DESPERATE LITERATURE LAUNCHES ITS SUBSCRIPTIONS LISTS
Starting with two classic selections, ‘A Learner’s Guide to English Literature’ and ‘The End of the World: the Desperate Literature Guide to Dystopia’, we’re offering subscriptions that last either four or twelve months.
One book a month, beautifully wrapped and waiting for you at Desperate Literature.
Each month you have your beautifully wrapped bundle waiting for you at Desperate Literature.
The first month’s book comes with a tote bag (so you can show us off as you carry your book, obviously) and every month you receive a note about the selected title and the name of the following month’s selection. Don’t worry if you’ve read next month’s book already: you have the option to change three titles in any reading list.
Just let us know when you collect your title and we’ll swap it for you.
We currently only have ten of each subscription open, but will be adding more (and further subscription lists) in the coming months.
Can we post subscriptions?
For the moment, no. But we can give you a cup of tea or a shot of whiskey when you collect your parcel, so there’s that…
When can I collect my subscription?
Subscriptions are available on the first of every month.
What if I’ve read one of the titles in the list?
Just let us know the before the 5th of the month and we can swap it out for you. You can swap THREE titles per 12 month subscription, and ONE title per 4 month subscription.
There are books for when you’re bored. Plenty of them. There are books for when you’re calm. The best kind, in my opinion. There are also books for when you’re sad. And there are books for when you’re happy. There are books for when you’re thirsty for knowledge. And there are books for when you’re desperate
– Joaquín Font
- Desperate Literature bookshop are one of the good ones. They've supported our weirdness for a long time now, their short-fiction prize was cool last year and looks even cooler this year with a whole range of ace looking stuff for the winner and we think it would be absurd of you not to submit an entry. Let's face it, it looks worth taking a chance on it just to gain a runner-up spot or, given what's on offer for shortlisted writers, just to be shortlisted. It's the all-round cool thing. Quick, write something and submit."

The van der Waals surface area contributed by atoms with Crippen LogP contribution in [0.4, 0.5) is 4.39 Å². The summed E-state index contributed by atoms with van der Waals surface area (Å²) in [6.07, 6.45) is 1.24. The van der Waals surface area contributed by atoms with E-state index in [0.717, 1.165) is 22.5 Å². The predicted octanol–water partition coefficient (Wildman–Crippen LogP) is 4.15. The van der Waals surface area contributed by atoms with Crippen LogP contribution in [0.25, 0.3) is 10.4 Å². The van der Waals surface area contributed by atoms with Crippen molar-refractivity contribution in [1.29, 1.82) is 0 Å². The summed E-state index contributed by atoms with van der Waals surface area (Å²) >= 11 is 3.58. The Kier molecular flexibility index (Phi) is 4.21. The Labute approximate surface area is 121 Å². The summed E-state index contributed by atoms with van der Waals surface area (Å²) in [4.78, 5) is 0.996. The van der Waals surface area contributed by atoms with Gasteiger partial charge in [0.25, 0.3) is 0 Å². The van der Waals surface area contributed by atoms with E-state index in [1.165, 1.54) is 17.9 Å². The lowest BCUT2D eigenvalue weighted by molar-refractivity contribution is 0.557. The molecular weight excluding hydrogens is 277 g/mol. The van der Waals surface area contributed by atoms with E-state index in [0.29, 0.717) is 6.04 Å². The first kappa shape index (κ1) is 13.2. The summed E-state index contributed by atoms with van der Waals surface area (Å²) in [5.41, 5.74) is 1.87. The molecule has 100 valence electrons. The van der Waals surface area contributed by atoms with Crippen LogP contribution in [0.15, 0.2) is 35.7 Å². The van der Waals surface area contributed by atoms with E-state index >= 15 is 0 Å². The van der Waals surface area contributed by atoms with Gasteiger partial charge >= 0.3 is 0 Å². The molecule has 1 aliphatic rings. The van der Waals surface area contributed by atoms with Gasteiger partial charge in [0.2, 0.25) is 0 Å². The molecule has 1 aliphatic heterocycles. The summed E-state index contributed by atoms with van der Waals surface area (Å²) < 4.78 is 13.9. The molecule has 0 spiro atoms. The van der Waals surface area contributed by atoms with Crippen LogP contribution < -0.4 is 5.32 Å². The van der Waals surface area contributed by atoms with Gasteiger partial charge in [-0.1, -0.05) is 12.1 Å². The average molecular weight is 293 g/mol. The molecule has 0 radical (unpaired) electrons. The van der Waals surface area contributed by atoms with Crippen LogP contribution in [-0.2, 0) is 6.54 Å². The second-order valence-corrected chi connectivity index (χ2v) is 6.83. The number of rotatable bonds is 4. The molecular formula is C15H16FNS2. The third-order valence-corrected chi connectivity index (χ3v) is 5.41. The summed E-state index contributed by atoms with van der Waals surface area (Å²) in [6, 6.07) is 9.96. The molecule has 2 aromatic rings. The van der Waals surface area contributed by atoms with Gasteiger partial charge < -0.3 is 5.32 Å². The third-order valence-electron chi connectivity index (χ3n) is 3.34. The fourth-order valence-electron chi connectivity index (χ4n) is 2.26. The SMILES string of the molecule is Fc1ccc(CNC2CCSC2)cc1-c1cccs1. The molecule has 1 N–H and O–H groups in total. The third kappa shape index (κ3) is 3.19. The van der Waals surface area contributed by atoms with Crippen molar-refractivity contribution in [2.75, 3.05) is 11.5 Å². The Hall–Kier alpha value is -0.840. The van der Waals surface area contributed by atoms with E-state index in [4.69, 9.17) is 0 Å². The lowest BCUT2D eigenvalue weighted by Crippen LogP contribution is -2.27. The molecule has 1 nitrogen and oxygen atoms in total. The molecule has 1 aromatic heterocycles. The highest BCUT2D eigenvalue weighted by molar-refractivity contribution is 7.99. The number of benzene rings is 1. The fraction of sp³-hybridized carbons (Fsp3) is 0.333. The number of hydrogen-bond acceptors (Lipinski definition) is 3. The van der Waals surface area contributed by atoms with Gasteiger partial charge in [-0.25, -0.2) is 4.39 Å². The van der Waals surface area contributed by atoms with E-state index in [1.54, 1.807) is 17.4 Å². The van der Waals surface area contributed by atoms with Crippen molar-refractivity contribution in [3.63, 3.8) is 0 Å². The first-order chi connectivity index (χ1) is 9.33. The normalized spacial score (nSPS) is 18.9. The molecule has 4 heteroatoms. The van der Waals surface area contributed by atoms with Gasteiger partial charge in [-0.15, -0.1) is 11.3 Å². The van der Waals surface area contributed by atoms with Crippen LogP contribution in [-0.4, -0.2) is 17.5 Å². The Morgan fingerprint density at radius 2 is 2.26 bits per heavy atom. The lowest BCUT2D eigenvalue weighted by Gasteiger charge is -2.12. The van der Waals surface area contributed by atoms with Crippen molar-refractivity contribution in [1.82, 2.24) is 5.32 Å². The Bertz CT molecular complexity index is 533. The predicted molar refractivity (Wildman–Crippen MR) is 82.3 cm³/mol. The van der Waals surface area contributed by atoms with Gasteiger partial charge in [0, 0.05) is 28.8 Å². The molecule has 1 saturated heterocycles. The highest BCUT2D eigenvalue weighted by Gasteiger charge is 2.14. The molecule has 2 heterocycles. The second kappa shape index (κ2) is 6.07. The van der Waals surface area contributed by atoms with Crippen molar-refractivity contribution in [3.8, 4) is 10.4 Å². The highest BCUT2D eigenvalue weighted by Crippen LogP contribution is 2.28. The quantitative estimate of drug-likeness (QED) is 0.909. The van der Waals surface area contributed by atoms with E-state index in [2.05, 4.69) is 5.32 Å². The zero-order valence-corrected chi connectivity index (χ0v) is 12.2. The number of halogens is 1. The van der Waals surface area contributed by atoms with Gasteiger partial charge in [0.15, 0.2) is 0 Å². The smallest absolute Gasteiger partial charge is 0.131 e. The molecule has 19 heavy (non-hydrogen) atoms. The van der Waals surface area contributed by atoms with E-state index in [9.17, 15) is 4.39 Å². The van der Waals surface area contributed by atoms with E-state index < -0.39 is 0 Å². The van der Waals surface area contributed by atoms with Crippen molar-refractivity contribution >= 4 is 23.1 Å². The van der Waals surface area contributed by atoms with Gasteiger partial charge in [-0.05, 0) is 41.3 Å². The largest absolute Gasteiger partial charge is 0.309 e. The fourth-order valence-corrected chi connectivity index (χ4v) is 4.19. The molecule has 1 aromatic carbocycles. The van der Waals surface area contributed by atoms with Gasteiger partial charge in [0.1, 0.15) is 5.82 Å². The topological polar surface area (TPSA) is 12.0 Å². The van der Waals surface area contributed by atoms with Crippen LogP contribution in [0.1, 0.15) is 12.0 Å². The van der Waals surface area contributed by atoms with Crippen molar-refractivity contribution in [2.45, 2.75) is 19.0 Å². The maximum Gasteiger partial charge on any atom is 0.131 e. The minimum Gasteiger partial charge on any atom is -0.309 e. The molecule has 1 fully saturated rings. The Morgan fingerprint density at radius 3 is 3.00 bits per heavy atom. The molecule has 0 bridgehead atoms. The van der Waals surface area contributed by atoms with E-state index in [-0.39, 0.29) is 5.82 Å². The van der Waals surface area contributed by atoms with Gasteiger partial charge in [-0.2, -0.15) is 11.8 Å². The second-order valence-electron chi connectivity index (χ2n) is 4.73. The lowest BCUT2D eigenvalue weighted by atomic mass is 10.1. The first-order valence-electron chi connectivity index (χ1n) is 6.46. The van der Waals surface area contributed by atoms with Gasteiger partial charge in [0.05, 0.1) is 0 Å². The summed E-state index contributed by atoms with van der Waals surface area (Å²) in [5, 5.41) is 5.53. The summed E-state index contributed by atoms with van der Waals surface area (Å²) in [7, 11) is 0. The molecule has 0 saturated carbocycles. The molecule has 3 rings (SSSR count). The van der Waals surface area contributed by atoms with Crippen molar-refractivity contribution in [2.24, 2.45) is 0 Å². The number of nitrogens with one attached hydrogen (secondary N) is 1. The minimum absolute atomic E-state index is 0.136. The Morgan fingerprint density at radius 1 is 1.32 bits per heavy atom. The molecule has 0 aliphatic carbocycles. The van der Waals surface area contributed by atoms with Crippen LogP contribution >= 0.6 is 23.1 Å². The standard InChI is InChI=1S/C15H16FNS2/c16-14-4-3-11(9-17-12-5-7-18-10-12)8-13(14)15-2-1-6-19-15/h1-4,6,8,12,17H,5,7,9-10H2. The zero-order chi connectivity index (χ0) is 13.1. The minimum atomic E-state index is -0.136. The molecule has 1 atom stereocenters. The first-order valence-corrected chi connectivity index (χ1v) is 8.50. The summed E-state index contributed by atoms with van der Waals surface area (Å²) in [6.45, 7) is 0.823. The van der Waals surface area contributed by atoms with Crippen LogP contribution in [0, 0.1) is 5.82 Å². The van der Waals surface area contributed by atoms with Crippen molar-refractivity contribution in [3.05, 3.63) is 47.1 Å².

Vikki and Rich, Dostoyevsky Wannabe
"Los lectores empedernidos están de enhorabuena. La librería literalmente soñada ya está en Madrid." - RUTH MENDEZ
- For agents, it's a pleasure when organisers make the effort to get their prizewinning writers' work in front of you - particularly when it's worth reading! It's heartening to see places like Desperate Literature putting their weight behind the writers they select."
Claire Anderson-Wheeler, literary agent at Regal Hoffmann & Associates
- The Desperate Literature Prize has to be be unique in its internationalism and focus on new, experimental writing. It was April 1st when I received the call telling me the judges had chosen my story ‘Frailings’ as the winner, which added considerably to the sense of disbelief. I am honoured to have been among such a strong longlist. There are very few opportunities of this kind, particularly for writing that is ‘outside the mainstream’ – whatever that really means. I can’t think of a short story prize which offers such a cocktail of artistic and transformative opportunities. Since winning I’ve been invited to give readings in Paris and Madrid and consulted with a major literary agency in the US; I was also a resident writer at Civitella Ranieria Foundation, in a castle in Italy, where I stayed amongst a truly international network of artists and writers. I’ve just found out my story is being translated into Spanish and will distributed at Rizoma film festival. And all this is on top of generous prize money, meetings with fellow writers and publishers, and publication in limited edition booklet, as well as in Structo magazine. It really is a fairytale literary prize, and I am immensely proud to be the inaugural winner."
Ed Cottrell, winner of the 2018 Desperate Literature Short Fiction Prize
"Abrir la puerta y escuchar la campana que cuelga del pomo es como tropezarse en el callejón Diagon, que es donde Harry Potter compraba las varitas y donde una generación entera soñó con recoger sus libros del cole." - CARLOS DÁVALOS
Gordon Collins, runner-up of the 2018 Desperate Literature Short Fiction Prize